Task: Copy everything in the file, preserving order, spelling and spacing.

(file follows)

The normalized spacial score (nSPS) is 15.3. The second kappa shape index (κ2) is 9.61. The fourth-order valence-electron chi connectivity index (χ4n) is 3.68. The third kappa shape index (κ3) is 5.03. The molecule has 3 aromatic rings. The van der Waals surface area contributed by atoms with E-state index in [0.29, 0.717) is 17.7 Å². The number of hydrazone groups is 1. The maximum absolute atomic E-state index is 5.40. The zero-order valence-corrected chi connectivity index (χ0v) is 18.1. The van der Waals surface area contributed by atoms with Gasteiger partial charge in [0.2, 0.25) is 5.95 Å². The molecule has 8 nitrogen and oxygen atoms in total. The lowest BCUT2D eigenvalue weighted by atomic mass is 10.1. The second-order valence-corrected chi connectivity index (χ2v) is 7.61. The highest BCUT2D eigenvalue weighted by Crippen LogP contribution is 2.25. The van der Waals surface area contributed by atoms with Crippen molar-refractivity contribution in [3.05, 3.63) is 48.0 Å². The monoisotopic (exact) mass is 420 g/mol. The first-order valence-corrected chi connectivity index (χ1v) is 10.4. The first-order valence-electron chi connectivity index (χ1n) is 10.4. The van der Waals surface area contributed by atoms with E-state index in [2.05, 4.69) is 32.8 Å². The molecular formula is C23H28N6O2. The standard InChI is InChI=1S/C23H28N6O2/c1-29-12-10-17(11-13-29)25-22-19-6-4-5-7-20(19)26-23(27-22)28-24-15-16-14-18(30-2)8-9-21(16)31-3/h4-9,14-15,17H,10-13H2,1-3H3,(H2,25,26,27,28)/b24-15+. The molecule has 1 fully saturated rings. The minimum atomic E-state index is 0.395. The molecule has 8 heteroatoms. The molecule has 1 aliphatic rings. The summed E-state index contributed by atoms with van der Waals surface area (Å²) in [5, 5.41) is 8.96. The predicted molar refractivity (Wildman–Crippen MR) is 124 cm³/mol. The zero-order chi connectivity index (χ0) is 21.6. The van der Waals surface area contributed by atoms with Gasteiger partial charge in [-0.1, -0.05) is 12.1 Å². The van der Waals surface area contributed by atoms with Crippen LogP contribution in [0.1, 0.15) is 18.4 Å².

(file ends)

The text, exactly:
The normalized spacial score (nSPS) is 15.3. The second kappa shape index (κ2) is 9.61. The fourth-order valence-electron chi connectivity index (χ4n) is 3.68. The third kappa shape index (κ3) is 5.03. The molecule has 3 aromatic rings. The van der Waals surface area contributed by atoms with E-state index in [0.29, 0.717) is 17.7 Å². The number of hydrazone groups is 1. The maximum absolute atomic E-state index is 5.40. The zero-order valence-corrected chi connectivity index (χ0v) is 18.1. The van der Waals surface area contributed by atoms with Gasteiger partial charge in [0.2, 0.25) is 5.95 Å². The molecule has 8 nitrogen and oxygen atoms in total. The lowest BCUT2D eigenvalue weighted by atomic mass is 10.1. The second-order valence-corrected chi connectivity index (χ2v) is 7.61. The highest BCUT2D eigenvalue weighted by Crippen LogP contribution is 2.25. The van der Waals surface area contributed by atoms with Crippen molar-refractivity contribution in [3.05, 3.63) is 48.0 Å². The monoisotopic (exact) mass is 420 g/mol. The first-order valence-corrected chi connectivity index (χ1v) is 10.4. The first-order valence-electron chi connectivity index (χ1n) is 10.4. The van der Waals surface area contributed by atoms with E-state index in [2.05, 4.69) is 32.8 Å². The molecular formula is C23H28N6O2. The standard InChI is InChI=1S/C23H28N6O2/c1-29-12-10-17(11-13-29)25-22-19-6-4-5-7-20(19)26-23(27-22)28-24-15-16-14-18(30-2)8-9-21(16)31-3/h4-9,14-15,17H,10-13H2,1-3H3,(H2,25,26,27,28)/b24-15+. The molecule has 1 fully saturated rings. The minimum atomic E-state index is 0.395. The molecule has 8 heteroatoms. The molecule has 1 aliphatic rings. The summed E-state index contributed by atoms with van der Waals surface area (Å²) in [5, 5.41) is 8.96. The predicted molar refractivity (Wildman–Crippen MR) is 124 cm³/mol. The zero-order chi connectivity index (χ0) is 21.6. The van der Waals surface area contributed by atoms with Gasteiger partial charge in [-0.1, -0.05) is 12.1 Å². The van der Waals surface area contributed by atoms with Crippen LogP contribution in [0.1, 0.15) is 18.4 Å².